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As a warning, I come from an "applied math" background with next to no knowledge of physics. That said, here's my question:

I'm looking at the possibility of using probability amplitude functions to represent probability distributions on surfaces. From my perspective, a probability amplitude function is a function $\psi:\Sigma\rightarrow\mathbb{C}$ satisfying $\int_\Sigma |\psi|^2=1$ for some domain $\Sigma$ (e.g. a surface or part of $\mathbb{R}^n$)-- obviously these are some of the main objects manipulated in quantum physics! In other words, $\psi$ is a complex function such that $|\psi|^2$ is a probability density function on $\Sigma$.

From this purely probabilistic standpoint, is it possible to understand why multiple $\psi$'s can represent the same probability density $|\psi|^2$? What is the most generic physical interpretation?

That is, if I write down any function $\gamma:\Sigma\rightarrow\mathbb{C}$ with $|\gamma(x)|=1\ \forall x\in\Sigma$, then $|\psi\gamma|^2=|\psi|^2|\gamma|^2=|\psi|^2$, and thus $\psi$ and $\psi\gamma$ represent the same probability distribution on $\Sigma$. So why is this redundancy useful mathematically?

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If you start with the wavefunction $\psi\gamma$, and evolve it according to a Schrodinger equation, the associated probability distribution will develop differently to that obtained by just starting with $\psi$, and evolving it according to the Schrodinger equation. So $\psi$ and $\psi\gamma$ are physically different states. (The only exception is if $\gamma(x)$ is the same for all $x$.) As for why physics works this way, no-one knows. –  Mitchell Porter Oct 4 '12 at 6:30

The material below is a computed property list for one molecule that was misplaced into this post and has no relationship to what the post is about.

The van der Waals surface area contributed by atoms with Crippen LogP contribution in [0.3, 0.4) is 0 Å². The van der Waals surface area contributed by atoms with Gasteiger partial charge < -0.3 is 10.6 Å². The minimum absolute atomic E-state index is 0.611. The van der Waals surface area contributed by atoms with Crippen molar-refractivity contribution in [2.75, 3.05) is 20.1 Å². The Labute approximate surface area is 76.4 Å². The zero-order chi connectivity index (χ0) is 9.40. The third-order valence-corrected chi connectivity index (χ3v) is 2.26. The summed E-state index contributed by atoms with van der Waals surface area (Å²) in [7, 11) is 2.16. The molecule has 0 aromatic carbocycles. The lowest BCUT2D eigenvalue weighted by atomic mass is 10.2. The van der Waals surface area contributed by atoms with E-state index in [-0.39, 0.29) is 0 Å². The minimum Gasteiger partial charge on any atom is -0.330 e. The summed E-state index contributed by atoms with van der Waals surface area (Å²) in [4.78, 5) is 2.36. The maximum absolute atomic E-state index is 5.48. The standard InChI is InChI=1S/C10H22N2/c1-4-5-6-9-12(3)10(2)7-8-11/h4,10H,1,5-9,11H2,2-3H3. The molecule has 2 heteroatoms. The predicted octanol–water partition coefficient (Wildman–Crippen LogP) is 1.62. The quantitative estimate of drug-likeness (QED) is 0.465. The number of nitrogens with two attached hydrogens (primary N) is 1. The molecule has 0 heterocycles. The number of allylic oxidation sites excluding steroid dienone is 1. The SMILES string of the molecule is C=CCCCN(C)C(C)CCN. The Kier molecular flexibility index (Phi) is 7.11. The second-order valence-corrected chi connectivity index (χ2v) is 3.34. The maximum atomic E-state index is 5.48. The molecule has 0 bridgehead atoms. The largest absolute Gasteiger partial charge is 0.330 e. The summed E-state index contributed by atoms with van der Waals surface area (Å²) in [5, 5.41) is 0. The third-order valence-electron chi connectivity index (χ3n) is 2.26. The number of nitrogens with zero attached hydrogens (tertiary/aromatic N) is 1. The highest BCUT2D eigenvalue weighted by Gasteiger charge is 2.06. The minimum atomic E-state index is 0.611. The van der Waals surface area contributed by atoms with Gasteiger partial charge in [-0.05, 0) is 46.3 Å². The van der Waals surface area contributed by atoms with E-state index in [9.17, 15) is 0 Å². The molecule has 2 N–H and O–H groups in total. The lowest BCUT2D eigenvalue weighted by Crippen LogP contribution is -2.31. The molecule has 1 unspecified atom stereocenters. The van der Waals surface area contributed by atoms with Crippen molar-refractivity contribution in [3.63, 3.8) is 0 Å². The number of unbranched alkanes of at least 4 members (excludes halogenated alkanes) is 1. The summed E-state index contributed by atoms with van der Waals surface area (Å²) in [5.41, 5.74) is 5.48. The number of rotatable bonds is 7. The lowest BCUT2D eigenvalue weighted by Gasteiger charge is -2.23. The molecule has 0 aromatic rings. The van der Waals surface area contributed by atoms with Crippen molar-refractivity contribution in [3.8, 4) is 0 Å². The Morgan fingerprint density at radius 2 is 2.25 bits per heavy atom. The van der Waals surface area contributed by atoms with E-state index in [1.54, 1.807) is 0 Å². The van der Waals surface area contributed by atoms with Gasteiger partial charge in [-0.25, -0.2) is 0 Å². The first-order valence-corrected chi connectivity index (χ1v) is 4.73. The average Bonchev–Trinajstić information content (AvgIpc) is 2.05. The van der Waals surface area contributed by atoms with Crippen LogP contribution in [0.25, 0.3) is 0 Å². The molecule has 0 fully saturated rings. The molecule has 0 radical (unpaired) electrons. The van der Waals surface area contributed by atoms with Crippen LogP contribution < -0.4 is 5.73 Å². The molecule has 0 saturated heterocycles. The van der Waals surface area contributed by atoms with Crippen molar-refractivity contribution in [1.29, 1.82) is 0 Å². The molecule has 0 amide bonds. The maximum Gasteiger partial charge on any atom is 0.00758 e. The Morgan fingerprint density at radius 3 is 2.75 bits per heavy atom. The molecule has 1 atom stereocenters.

If these two wavefunctions evolve differently, they must be meaningful in different ways--despite the fact that they both generate the same distribution $|\psi|^2$. I guess I'm trying to figure out the significance of this extra information and to see if there is a purely mathematical reason why it should be there rather than resorting to experiment or a particular physical example or setup. –  Justin Solomon Oct 4 '12 at 13:19
    
With your background, you might be familiar with quaternions. In essence, these are just the wave functions for a single spin or 2-level system. One needs all complex degrees of freedom to describe the state. See en.wikipedia.org/wiki/Bloch_sphere and en.wikipedia.org/wiki/Hopf_fibration –  Arnold Neumaier Oct 4 '12 at 15:11

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Different wave functions with the same $|\psi(x)|^2$ represent different physical states (unless they are proportional). Different states means that one gets different measurable results on at least one kind of measurements.

The same $|\psi(x)|^2$ gives the same probability density for position measurements (only), but generally not for measurements of other observables such as momentum. For the momentum probability density, the absolute squares of the Fourier transform counts, and this is usually different if only the $|\psi(x)|^2$ are the same.